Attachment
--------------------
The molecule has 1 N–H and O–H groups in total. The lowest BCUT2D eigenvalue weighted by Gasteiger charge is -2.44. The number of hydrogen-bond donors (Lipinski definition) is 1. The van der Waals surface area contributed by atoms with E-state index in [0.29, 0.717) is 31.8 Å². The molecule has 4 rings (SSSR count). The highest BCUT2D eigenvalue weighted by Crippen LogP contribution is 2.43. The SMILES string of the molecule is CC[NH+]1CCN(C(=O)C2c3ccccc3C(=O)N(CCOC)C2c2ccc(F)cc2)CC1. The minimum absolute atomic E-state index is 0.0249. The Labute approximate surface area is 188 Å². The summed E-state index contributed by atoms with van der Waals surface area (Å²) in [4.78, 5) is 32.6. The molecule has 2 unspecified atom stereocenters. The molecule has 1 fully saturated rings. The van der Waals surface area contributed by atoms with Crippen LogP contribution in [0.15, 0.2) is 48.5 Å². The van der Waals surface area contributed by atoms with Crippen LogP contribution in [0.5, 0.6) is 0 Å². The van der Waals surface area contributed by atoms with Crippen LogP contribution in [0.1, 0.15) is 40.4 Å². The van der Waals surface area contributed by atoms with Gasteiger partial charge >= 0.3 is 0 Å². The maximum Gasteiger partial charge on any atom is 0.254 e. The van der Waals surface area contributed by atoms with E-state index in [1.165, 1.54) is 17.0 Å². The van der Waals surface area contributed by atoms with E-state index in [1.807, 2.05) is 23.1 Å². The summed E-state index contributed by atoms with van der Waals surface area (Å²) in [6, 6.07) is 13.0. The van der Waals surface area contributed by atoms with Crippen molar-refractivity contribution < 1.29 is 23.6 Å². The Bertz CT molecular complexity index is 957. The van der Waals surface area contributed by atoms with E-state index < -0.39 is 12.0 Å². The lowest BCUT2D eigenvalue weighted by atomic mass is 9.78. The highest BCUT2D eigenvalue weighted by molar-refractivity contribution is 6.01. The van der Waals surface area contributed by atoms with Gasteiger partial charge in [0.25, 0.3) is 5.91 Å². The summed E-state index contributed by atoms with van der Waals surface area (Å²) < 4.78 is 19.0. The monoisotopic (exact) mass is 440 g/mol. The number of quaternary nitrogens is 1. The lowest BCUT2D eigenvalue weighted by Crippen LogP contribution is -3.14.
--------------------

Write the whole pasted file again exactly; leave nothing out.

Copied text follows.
The molecule has 1 N–H and O–H groups in total. The lowest BCUT2D eigenvalue weighted by Gasteiger charge is -2.44. The number of hydrogen-bond donors (Lipinski definition) is 1. The van der Waals surface area contributed by atoms with E-state index in [0.29, 0.717) is 31.8 Å². The molecule has 4 rings (SSSR count). The highest BCUT2D eigenvalue weighted by Crippen LogP contribution is 2.43. The SMILES string of the molecule is CC[NH+]1CCN(C(=O)C2c3ccccc3C(=O)N(CCOC)C2c2ccc(F)cc2)CC1. The minimum absolute atomic E-state index is 0.0249. The Labute approximate surface area is 188 Å². The summed E-state index contributed by atoms with van der Waals surface area (Å²) in [4.78, 5) is 32.6. The molecule has 2 unspecified atom stereocenters. The molecule has 1 fully saturated rings. The van der Waals surface area contributed by atoms with Crippen LogP contribution in [0.15, 0.2) is 48.5 Å². The van der Waals surface area contributed by atoms with Crippen LogP contribution in [0.5, 0.6) is 0 Å². The van der Waals surface area contributed by atoms with Crippen LogP contribution in [0.1, 0.15) is 40.4 Å². The van der Waals surface area contributed by atoms with Gasteiger partial charge >= 0.3 is 0 Å². The maximum Gasteiger partial charge on any atom is 0.254 e. The van der Waals surface area contributed by atoms with E-state index in [1.165, 1.54) is 17.0 Å². The van der Waals surface area contributed by atoms with E-state index in [1.807, 2.05) is 23.1 Å². The summed E-state index contributed by atoms with van der Waals surface area (Å²) in [6, 6.07) is 13.0. The van der Waals surface area contributed by atoms with Crippen molar-refractivity contribution < 1.29 is 23.6 Å². The Bertz CT molecular complexity index is 957. The van der Waals surface area contributed by atoms with E-state index < -0.39 is 12.0 Å². The lowest BCUT2D eigenvalue weighted by atomic mass is 9.78. The highest BCUT2D eigenvalue weighted by molar-refractivity contribution is 6.01. The van der Waals surface area contributed by atoms with Gasteiger partial charge in [0.25, 0.3) is 5.91 Å². The summed E-state index contributed by atoms with van der Waals surface area (Å²) < 4.78 is 19.0. The monoisotopic (exact) mass is 440 g/mol. The number of quaternary nitrogens is 1. The lowest BCUT2D eigenvalue weighted by Crippen LogP contribution is -3.14.